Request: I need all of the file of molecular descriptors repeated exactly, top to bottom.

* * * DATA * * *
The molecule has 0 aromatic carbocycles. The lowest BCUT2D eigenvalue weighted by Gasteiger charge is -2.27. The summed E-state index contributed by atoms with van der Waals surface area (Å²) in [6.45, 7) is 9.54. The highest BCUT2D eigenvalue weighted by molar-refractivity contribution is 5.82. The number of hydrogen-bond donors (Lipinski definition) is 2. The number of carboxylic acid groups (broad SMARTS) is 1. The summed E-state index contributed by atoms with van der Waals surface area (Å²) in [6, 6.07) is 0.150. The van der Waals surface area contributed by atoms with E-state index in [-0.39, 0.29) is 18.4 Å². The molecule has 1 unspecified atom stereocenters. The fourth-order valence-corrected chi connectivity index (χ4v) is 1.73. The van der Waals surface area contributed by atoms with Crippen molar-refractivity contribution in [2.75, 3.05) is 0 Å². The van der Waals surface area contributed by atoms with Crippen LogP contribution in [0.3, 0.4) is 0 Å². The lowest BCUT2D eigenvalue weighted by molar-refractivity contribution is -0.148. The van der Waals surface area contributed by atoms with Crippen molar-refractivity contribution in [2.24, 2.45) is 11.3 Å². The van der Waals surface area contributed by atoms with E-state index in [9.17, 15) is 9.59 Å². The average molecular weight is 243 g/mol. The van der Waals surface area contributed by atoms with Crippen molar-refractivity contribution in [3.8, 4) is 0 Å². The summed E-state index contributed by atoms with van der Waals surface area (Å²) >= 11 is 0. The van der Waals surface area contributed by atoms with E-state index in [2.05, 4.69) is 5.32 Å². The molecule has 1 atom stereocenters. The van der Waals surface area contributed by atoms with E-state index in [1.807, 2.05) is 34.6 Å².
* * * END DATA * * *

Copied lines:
The molecule has 0 aromatic carbocycles. The lowest BCUT2D eigenvalue weighted by Gasteiger charge is -2.27. The summed E-state index contributed by atoms with van der Waals surface area (Å²) in [6.45, 7) is 9.54. The highest BCUT2D eigenvalue weighted by molar-refractivity contribution is 5.82. The number of hydrogen-bond donors (Lipinski definition) is 2. The number of carboxylic acid groups (broad SMARTS) is 1. The summed E-state index contributed by atoms with van der Waals surface area (Å²) in [6, 6.07) is 0.150. The van der Waals surface area contributed by atoms with E-state index in [-0.39, 0.29) is 18.4 Å². The molecule has 1 unspecified atom stereocenters. The fourth-order valence-corrected chi connectivity index (χ4v) is 1.73. The van der Waals surface area contributed by atoms with Crippen molar-refractivity contribution in [2.75, 3.05) is 0 Å². The van der Waals surface area contributed by atoms with Crippen LogP contribution in [0.3, 0.4) is 0 Å². The lowest BCUT2D eigenvalue weighted by molar-refractivity contribution is -0.148. The van der Waals surface area contributed by atoms with Crippen molar-refractivity contribution in [2.24, 2.45) is 11.3 Å². The van der Waals surface area contributed by atoms with E-state index in [9.17, 15) is 9.59 Å². The average molecular weight is 243 g/mol. The van der Waals surface area contributed by atoms with Crippen molar-refractivity contribution in [3.8, 4) is 0 Å². The summed E-state index contributed by atoms with van der Waals surface area (Å²) >= 11 is 0. The van der Waals surface area contributed by atoms with E-state index in [2.05, 4.69) is 5.32 Å². The molecule has 1 atom stereocenters. The van der Waals surface area contributed by atoms with E-state index in [1.807, 2.05) is 34.6 Å².